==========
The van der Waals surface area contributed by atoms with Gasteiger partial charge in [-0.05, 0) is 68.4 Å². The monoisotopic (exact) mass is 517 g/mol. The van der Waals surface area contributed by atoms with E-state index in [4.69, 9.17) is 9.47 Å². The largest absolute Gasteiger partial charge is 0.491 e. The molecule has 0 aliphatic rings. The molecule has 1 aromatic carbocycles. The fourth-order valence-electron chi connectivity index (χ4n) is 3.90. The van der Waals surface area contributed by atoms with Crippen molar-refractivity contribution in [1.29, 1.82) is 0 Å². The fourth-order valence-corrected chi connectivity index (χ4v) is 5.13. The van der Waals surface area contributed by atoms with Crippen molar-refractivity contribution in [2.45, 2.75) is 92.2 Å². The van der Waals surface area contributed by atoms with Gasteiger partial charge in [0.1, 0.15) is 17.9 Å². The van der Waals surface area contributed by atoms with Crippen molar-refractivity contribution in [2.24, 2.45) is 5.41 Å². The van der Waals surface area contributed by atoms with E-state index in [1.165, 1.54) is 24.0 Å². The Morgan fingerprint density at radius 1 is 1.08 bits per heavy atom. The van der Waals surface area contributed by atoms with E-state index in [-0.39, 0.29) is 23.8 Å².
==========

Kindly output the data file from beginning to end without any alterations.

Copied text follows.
The van der Waals surface area contributed by atoms with Gasteiger partial charge in [-0.05, 0) is 68.4 Å². The monoisotopic (exact) mass is 517 g/mol. The van der Waals surface area contributed by atoms with E-state index in [4.69, 9.17) is 9.47 Å². The largest absolute Gasteiger partial charge is 0.491 e. The molecule has 0 aliphatic rings. The molecule has 1 aromatic carbocycles. The fourth-order valence-electron chi connectivity index (χ4n) is 3.90. The van der Waals surface area contributed by atoms with Crippen molar-refractivity contribution in [1.29, 1.82) is 0 Å². The fourth-order valence-corrected chi connectivity index (χ4v) is 5.13. The van der Waals surface area contributed by atoms with Crippen molar-refractivity contribution in [2.45, 2.75) is 92.2 Å². The van der Waals surface area contributed by atoms with Gasteiger partial charge in [0.1, 0.15) is 17.9 Å². The van der Waals surface area contributed by atoms with Crippen molar-refractivity contribution in [2.24, 2.45) is 5.41 Å². The van der Waals surface area contributed by atoms with E-state index in [1.165, 1.54) is 24.0 Å². The Morgan fingerprint density at radius 1 is 1.08 bits per heavy atom. The van der Waals surface area contributed by atoms with E-state index in [-0.39, 0.29) is 23.8 Å².